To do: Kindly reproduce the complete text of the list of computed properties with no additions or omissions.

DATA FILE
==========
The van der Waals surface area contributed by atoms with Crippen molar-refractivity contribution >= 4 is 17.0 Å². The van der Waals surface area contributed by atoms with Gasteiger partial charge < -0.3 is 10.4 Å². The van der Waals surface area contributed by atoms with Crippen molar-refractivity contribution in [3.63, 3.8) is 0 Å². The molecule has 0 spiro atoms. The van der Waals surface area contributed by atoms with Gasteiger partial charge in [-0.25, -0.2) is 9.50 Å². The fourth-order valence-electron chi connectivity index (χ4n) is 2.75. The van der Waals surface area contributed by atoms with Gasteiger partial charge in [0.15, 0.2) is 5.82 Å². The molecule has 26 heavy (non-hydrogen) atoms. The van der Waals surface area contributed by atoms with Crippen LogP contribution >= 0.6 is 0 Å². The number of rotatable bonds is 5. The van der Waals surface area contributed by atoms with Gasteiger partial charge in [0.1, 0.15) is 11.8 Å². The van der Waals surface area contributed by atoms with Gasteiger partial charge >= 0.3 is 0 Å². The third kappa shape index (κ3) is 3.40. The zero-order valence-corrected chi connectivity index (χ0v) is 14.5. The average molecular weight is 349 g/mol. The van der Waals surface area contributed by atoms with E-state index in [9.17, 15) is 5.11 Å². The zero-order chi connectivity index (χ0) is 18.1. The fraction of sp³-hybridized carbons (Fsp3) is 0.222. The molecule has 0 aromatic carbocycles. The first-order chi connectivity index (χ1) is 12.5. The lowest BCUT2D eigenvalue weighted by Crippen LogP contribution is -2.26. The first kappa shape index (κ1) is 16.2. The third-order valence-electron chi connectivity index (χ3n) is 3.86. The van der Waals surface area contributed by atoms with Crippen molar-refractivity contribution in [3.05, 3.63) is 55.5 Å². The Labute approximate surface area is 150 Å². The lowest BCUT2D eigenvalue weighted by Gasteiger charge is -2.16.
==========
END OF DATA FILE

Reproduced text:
The van der Waals surface area contributed by atoms with Crippen molar-refractivity contribution >= 4 is 17.0 Å². The van der Waals surface area contributed by atoms with Gasteiger partial charge < -0.3 is 10.4 Å². The van der Waals surface area contributed by atoms with Crippen molar-refractivity contribution in [3.63, 3.8) is 0 Å². The molecule has 0 spiro atoms. The van der Waals surface area contributed by atoms with Gasteiger partial charge in [-0.25, -0.2) is 9.50 Å². The fourth-order valence-electron chi connectivity index (χ4n) is 2.75. The van der Waals surface area contributed by atoms with Gasteiger partial charge in [0.15, 0.2) is 5.82 Å². The molecule has 26 heavy (non-hydrogen) atoms. The van der Waals surface area contributed by atoms with Crippen LogP contribution >= 0.6 is 0 Å². The number of rotatable bonds is 5. The van der Waals surface area contributed by atoms with Gasteiger partial charge in [0.1, 0.15) is 11.8 Å². The van der Waals surface area contributed by atoms with Gasteiger partial charge >= 0.3 is 0 Å². The third kappa shape index (κ3) is 3.40. The zero-order valence-corrected chi connectivity index (χ0v) is 14.5. The average molecular weight is 349 g/mol. The van der Waals surface area contributed by atoms with E-state index in [9.17, 15) is 5.11 Å². The zero-order chi connectivity index (χ0) is 18.1. The fraction of sp³-hybridized carbons (Fsp3) is 0.222. The molecule has 0 aromatic carbocycles. The first-order chi connectivity index (χ1) is 12.5. The lowest BCUT2D eigenvalue weighted by Crippen LogP contribution is -2.26. The first kappa shape index (κ1) is 16.2. The third-order valence-electron chi connectivity index (χ3n) is 3.86. The van der Waals surface area contributed by atoms with Crippen molar-refractivity contribution in [3.05, 3.63) is 55.5 Å². The Labute approximate surface area is 150 Å². The lowest BCUT2D eigenvalue weighted by Gasteiger charge is -2.16.